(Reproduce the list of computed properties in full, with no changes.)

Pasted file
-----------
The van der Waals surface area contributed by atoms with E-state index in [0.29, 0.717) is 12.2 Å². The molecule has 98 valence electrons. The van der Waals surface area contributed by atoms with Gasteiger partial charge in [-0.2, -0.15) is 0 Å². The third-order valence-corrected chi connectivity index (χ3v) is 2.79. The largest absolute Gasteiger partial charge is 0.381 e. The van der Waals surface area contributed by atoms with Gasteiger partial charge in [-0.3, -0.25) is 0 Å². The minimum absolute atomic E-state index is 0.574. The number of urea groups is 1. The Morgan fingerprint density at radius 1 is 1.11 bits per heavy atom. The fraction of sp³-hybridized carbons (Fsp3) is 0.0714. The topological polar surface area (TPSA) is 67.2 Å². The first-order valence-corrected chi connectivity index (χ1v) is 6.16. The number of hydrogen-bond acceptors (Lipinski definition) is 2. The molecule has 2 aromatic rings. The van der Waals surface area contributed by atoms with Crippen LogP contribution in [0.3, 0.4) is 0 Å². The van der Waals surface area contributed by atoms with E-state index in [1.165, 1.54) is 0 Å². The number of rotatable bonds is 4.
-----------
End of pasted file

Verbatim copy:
The van der Waals surface area contributed by atoms with E-state index in [0.29, 0.717) is 12.2 Å². The molecule has 98 valence electrons. The van der Waals surface area contributed by atoms with Gasteiger partial charge in [-0.2, -0.15) is 0 Å². The third-order valence-corrected chi connectivity index (χ3v) is 2.79. The largest absolute Gasteiger partial charge is 0.381 e. The van der Waals surface area contributed by atoms with Gasteiger partial charge in [-0.3, -0.25) is 0 Å². The minimum absolute atomic E-state index is 0.574. The number of urea groups is 1. The Morgan fingerprint density at radius 1 is 1.11 bits per heavy atom. The fraction of sp³-hybridized carbons (Fsp3) is 0.0714. The topological polar surface area (TPSA) is 67.2 Å². The first-order valence-corrected chi connectivity index (χ1v) is 6.16. The number of hydrogen-bond acceptors (Lipinski definition) is 2. The molecule has 2 aromatic rings. The van der Waals surface area contributed by atoms with Crippen LogP contribution in [0.3, 0.4) is 0 Å². The van der Waals surface area contributed by atoms with E-state index in [1.165, 1.54) is 0 Å². The number of rotatable bonds is 4.